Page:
For those that are not aware it is World Suicide Prevention Day on the 10th September so whilst I was thinking what to cover for Septembers blog I thought it would be important to discuss why people don’t talk about their mental health more, even now.
The following stats were taken from the MHFA England site - There were 5,583 suicides registered in England and Wales in 2021. Each week, approximately 115 people die by suicide in the UK. Research has found that as many as 650 suicides in the UK, or 10% each year, could be work-related. (All data from Office for National Statistics reporting and its Hazards Campaign.)
Yes Mental Health is in the news a lot more and yes companies are investing money into training for Mental Health First Aiders, but how many people realistically would consider talking to a Mental Health First Aider in work and would instead sit there struggling, as they are concerned about what that person may think of them or if there would be any repercussions with their job if their employers knew.
Stop right there. Let’s break it down as to the process if you do ever get to a point where things are becoming too much and are starting to affect you at work.
Your Company Mental Health First Aiders are bound by an agreement that anything you tell them, does not go any further unless you want it to - The only time that anything may be done is if the First Aider is concerned about your safety and thinks that you may do harm to yourself, in which case, may step in to ensure that this does not happen. Generally, we/they are there to listen and listening is the key word.
As you know, there is more and more awareness of mental health, however mental health problems are still being discriminated against and stigmatised. This is the reason I started these blogs, to spread the awareness further, to try and help, even if it’s just one person I help, to let you know that you are not alone. Still, so many people who are in distress keep it to themselves and do not reveal how they are really feeling due to the stigma still involved and not knowing how people will react. Some people feel ashamed that they are suffering, which should not be the case. Mental Health issues can affect anyone at any time, so it is never something you should be ashamed of.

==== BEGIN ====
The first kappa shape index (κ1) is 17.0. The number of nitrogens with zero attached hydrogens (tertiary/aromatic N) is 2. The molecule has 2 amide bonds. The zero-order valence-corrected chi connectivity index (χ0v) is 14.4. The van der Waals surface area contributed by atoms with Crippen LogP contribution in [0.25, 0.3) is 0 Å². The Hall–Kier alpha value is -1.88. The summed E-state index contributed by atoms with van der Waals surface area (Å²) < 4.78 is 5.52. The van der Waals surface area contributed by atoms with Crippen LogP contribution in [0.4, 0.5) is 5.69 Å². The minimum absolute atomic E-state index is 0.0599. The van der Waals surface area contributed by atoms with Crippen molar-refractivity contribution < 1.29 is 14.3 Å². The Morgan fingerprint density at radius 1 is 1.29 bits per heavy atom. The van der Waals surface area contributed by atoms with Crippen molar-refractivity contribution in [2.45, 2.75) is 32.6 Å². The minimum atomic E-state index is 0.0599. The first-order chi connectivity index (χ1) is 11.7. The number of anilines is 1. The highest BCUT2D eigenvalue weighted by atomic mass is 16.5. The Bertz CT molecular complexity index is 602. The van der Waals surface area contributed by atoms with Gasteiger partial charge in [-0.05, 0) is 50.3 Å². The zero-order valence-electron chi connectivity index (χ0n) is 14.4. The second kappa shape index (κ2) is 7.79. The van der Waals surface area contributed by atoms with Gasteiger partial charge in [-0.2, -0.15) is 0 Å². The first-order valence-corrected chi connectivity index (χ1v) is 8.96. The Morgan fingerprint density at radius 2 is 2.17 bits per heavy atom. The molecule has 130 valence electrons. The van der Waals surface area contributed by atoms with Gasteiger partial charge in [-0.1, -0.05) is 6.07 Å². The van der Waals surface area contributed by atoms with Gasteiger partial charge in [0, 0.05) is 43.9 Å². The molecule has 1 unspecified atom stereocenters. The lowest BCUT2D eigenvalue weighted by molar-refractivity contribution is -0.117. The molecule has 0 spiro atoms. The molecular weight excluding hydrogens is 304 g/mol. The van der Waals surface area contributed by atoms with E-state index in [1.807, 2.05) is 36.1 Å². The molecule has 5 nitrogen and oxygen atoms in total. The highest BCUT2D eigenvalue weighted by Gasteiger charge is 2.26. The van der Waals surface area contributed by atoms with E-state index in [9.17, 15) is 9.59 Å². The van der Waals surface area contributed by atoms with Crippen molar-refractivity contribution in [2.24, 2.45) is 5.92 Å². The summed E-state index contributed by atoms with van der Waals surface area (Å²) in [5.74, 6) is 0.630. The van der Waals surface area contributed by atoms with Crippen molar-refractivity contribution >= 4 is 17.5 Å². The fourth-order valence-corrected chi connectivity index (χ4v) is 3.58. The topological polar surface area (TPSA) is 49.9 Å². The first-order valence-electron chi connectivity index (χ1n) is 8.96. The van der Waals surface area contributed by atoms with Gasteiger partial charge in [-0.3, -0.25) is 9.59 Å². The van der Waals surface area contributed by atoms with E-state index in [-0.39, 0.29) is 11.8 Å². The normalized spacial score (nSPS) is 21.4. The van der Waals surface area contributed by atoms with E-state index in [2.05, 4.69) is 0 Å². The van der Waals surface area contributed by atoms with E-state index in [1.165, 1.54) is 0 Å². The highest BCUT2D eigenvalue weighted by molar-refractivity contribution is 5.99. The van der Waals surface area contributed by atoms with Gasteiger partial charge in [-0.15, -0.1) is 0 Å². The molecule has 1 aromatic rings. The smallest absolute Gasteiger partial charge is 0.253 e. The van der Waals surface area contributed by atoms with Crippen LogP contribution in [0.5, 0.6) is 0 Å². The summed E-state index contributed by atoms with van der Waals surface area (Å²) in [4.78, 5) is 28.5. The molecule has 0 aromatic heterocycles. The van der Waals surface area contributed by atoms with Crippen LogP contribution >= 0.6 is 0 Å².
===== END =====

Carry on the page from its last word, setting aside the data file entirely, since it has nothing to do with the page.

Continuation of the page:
MPI are trying hard to create a workplace culture which allows employees to be themselves and this in turn enables the workplace to be an environment where people feel safe, so that it is not so distressing if you do need help to approach someone. They have ensured that there are mental health First Aiders on hand, so that if you ever need assistance, you have the help and support when it is needed. Even so, the decision to disclose distress at work is not one people take lightly, which the Mental Health First Aiders realise. The role of a Mental Health First Aider is to ensure that employees have a voice and feel valued and trusted.
You need to know this information, because according to the MHFA England – 1 person in 4 experiences some form of mental health issue in a year and estimates suggest that at least 1 in 6 workers experience depression, anxiety, or stress-related issues at any one time.
So, if you are struggling and have made the decision to reach out and talk to someone – this may be one of the bravest things you may do in your lifetime.
What to expect if it’s an in-house Mental Health First Aider.
They will treat you with respect and dignity and your problems will not be trivialised
Emotional support and understanding will be given
Practical help where possible will be given
You will walk away we hope with the information/referrals you need that will assist you along with way.
They are not doctors but are a listening tool that can then signpost you in the right direction to get you the help you need and provide the support you need to be able to do this.
What you will not get, is being told ‘oh well its just a mental health issue, get over it’ or ‘snap out of it’
There will be no judgment
So, to close this blog for September please remember, you are never alone, you don’t need to struggle and pretend you are okay if you are not, sometimes it can make things so much worse trying to put the happy face on when were not okay and I speak from experience when I say this, it is exhausting.
Talking about your feelings isn’t a sign of weakness. It’s part of taking charge of your well-being and doing what you can to stay healthy.
If you don’t feel able to talk about feelings at work, make sure there’s someone you can discuss work pressures with – partners, friends and family can all be a sounding board.
And don't forget if you are worried about a friend or family member who you believe many be feeling suicidal you can get support and help for this too.